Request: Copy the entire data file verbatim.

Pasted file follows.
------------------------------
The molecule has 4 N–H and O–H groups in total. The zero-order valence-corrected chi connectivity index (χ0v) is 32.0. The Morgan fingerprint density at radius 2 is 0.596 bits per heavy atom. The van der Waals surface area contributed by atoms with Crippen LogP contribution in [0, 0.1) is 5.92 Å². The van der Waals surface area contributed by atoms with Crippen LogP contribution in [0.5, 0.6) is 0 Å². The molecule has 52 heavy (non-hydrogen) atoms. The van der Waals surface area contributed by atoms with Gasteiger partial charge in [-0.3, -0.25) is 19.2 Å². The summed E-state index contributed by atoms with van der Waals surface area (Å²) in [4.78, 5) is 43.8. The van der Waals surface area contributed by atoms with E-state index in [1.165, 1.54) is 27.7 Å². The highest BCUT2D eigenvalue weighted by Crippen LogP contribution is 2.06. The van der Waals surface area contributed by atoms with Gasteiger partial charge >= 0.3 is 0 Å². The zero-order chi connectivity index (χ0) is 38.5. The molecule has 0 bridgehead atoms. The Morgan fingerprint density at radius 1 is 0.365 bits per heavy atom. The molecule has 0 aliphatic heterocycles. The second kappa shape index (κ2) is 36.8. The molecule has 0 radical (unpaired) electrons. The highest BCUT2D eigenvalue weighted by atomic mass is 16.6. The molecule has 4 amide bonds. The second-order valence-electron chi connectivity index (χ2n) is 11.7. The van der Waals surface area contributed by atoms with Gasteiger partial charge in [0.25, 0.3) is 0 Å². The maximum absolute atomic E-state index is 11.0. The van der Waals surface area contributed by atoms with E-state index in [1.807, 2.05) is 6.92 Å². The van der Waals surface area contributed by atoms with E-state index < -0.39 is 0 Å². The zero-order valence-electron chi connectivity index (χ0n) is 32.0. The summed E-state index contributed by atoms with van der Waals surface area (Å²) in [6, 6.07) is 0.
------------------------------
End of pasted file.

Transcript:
The molecule has 4 N–H and O–H groups in total. The zero-order valence-corrected chi connectivity index (χ0v) is 32.0. The Morgan fingerprint density at radius 2 is 0.596 bits per heavy atom. The van der Waals surface area contributed by atoms with Crippen LogP contribution in [0, 0.1) is 5.92 Å². The van der Waals surface area contributed by atoms with Crippen LogP contribution in [0.5, 0.6) is 0 Å². The molecule has 52 heavy (non-hydrogen) atoms. The van der Waals surface area contributed by atoms with Gasteiger partial charge in [-0.3, -0.25) is 19.2 Å². The summed E-state index contributed by atoms with van der Waals surface area (Å²) in [4.78, 5) is 43.8. The van der Waals surface area contributed by atoms with E-state index in [1.165, 1.54) is 27.7 Å². The highest BCUT2D eigenvalue weighted by Crippen LogP contribution is 2.06. The van der Waals surface area contributed by atoms with Gasteiger partial charge >= 0.3 is 0 Å². The zero-order chi connectivity index (χ0) is 38.5. The molecule has 0 bridgehead atoms. The Morgan fingerprint density at radius 1 is 0.365 bits per heavy atom. The molecule has 0 aliphatic heterocycles. The second kappa shape index (κ2) is 36.8. The molecule has 0 radical (unpaired) electrons. The highest BCUT2D eigenvalue weighted by atomic mass is 16.6. The molecule has 4 amide bonds. The second-order valence-electron chi connectivity index (χ2n) is 11.7. The van der Waals surface area contributed by atoms with Gasteiger partial charge in [0.25, 0.3) is 0 Å². The maximum absolute atomic E-state index is 11.0. The van der Waals surface area contributed by atoms with E-state index in [1.807, 2.05) is 6.92 Å². The van der Waals surface area contributed by atoms with E-state index < -0.39 is 0 Å². The zero-order valence-electron chi connectivity index (χ0n) is 32.0. The summed E-state index contributed by atoms with van der Waals surface area (Å²) in [6, 6.07) is 0.